Monday, April 16, 2012

Link Rundown for the Day

It's been a busy day.  I've posted about several stories, but here are links to a few more.

Are the conclusions of fracking studies just a matter of who the highest bidder is?

Are the water test results for residents with elevated chemical levels intentionally being made harder to understand than the results for residents with nothing to worry about?

With all of the talk about water contamination from fracking, sometimes air pollution is ignored.  Not in this article.

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Fracking = Higher Ice-Cream Prices?

Click here to view a transcript and listen to an audio clip from the Living on Earth media program which discusses the connection between fracking and the cost of ice cream.


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Videos From "Water Defense" Attack Fracking

The following videos are featured at waterdefense.org as part of their "Natural Gas Exxposed" series.  Expect lots of shots of people lighting tap water on fire.








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Get Talking on the Daily Digger Forum!

The Daily Digger Forum has been built for everyone to be able to exchange thoughts, opinions, ideas, and help answer one another's questions in a free, accessible format.  Are you signed up?  Please feel free to start using the message boards today to talk to fellow area residents who are interested in everything that is going on!

We have a question that's been posted by member wallyshill regarding royalty payments.  Who can help provide an answer?  Click here to check out the question and reply with an answer.

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Rex Energy Spuds First Horizontal Well in Carroll County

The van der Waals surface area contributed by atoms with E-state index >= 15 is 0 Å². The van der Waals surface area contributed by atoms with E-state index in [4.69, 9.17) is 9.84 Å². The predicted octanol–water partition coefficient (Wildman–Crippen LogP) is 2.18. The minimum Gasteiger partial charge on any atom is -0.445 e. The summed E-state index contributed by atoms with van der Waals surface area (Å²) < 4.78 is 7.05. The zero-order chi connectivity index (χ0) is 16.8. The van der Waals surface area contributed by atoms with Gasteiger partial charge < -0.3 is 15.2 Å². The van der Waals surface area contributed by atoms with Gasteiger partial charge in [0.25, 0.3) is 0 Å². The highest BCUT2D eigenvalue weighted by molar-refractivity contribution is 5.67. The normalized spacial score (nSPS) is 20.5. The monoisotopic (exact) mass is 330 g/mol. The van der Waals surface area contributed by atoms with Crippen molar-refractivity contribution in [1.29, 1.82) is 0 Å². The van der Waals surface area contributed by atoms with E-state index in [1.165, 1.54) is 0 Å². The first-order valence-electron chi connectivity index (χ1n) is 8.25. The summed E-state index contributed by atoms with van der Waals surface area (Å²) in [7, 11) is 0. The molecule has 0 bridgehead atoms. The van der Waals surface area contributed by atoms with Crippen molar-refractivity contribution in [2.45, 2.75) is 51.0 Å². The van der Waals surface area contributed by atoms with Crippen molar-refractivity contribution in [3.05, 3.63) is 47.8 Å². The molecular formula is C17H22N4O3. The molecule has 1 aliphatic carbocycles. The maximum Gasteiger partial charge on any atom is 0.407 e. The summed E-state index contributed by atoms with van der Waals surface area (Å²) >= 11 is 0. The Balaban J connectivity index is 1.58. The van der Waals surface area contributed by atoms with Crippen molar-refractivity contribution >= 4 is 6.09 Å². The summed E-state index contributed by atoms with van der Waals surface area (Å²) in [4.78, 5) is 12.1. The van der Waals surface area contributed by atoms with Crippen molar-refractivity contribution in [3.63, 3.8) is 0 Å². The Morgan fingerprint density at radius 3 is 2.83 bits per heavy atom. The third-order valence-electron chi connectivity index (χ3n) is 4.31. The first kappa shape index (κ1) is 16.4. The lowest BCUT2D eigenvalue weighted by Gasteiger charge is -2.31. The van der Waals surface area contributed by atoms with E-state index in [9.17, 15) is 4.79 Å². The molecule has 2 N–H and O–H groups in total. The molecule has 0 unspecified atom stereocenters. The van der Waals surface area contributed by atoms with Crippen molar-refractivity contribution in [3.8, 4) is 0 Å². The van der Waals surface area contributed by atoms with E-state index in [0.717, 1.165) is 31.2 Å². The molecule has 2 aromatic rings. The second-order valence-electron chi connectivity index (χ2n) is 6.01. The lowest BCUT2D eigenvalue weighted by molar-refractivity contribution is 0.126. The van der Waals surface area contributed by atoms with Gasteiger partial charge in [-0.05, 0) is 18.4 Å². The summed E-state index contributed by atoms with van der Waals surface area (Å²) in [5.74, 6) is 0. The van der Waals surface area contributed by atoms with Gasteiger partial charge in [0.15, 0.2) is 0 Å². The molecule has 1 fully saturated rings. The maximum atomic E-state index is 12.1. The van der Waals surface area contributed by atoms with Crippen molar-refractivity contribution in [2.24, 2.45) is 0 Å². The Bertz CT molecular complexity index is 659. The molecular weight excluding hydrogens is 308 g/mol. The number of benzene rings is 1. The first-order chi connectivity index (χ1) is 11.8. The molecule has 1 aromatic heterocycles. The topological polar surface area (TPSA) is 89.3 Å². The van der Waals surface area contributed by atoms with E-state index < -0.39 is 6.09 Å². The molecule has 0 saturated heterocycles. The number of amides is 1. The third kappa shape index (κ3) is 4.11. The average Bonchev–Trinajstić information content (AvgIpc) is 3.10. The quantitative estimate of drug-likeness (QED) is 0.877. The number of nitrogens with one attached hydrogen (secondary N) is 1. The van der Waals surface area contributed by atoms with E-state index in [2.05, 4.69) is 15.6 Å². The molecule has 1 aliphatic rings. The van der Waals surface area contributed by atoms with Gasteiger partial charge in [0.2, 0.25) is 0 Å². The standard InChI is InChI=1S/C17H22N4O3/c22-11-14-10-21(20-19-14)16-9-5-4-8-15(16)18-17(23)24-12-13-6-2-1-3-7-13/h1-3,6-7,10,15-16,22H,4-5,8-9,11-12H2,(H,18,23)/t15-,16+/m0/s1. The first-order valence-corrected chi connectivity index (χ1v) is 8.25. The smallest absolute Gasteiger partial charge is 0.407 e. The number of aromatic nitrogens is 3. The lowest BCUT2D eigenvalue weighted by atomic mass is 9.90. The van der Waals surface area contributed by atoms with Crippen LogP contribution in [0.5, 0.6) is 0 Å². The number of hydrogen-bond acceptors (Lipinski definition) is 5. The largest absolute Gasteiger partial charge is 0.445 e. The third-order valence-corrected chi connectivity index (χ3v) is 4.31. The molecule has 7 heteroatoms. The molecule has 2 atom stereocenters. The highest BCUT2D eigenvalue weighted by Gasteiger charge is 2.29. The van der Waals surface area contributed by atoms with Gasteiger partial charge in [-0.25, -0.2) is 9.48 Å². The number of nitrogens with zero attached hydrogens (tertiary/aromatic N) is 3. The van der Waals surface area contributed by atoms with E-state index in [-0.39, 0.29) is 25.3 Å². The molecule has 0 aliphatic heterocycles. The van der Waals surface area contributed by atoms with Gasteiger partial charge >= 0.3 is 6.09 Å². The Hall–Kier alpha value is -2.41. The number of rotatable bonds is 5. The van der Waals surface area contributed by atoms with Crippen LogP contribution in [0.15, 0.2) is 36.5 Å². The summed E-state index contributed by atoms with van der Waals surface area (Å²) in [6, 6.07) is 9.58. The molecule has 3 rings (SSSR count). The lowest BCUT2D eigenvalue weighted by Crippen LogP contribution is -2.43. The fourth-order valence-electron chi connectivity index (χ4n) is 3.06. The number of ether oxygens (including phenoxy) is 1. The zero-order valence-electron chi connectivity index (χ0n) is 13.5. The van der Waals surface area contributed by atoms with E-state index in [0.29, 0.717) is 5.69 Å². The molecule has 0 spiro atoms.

From marketwatch.com:

STATE COLLEGE, Pa., April 16, 2012 (GLOBE NEWSWIRE) -- Rex Energy CorporationREXX -2.67% today announced its first quarter 2012 production results, the commencement of drilling operations on its first horizontal Ohio Utica well in the Warrior Prospect and an update on the recently adopted Pennsylvania impact fee.

Production Update

Rex Energy exceeded the high end of its first quarter production guidance of 60.0 MMcfe/d by approximately 1%, with an average daily production rate of 60.7 MMcfe/d. This is an increase of approximately 23% over the fourth quarter of 2011 and an increase of 120% over the average daily production rate of the first quarter of 2011. This marks the sixth consecutive quarter that the company has achieved double digit production growth. Oil and natural gas liquids accounted for 26% of the total net production for the quarter.

After the effects of cash settled derivatives, realized natural gas prices were $3.72 per Mcf, realized oil prices were $98.08 per Bbl and realized natural gas liquids prices were $48.98 per Bbl, which was approximately 48% of the NYMEX quoted average price of oil for the quarter.

Operational Update

Appalachian Basin -- Warrior Prospect, Carroll County, Ohio

Get Your Share of Utica Shale Money

From the Coshocton Tribune:
Landowners in Ohio could be getting a major windfall during the next few years. The infusion of Utica Shale wealth could have an impact on all of our lives for years to come. Williamsport, Pa., and Williston, N.D., are booming right now.
Ohio has been producing oil since 1884, and 64,000 wells currently producing according to www.ohiogeology.com. Fracking has been going on since the 1950s, but new technology has made it easier to extract oil and gas now. It used to take 16 wells all spread out on a square mile. They now can reach the same ground with five wells in one part of the square mile. This technology could make the Utica-Point Pleasant Shale Play very profitable in this area.
Ohio Oil & Gas Energy Education Program estimates 204,000 newjobs could be supported by this oil boom. This would bring in billions of dollars to Ohio and millions of dollars to local government tax revenues.
So what does this have to do with you?

Muskingum Watershed Conservancy District Considering "Emergency Plan" to Provide Fracking Water

From the Zanesville Times Recorder:
For months, energy companies have been courting the Muskingum Watershed Conservancy District, hoping to come to terms on the sale of water to be used in "fracking" oil and gas wells in eastern Ohio.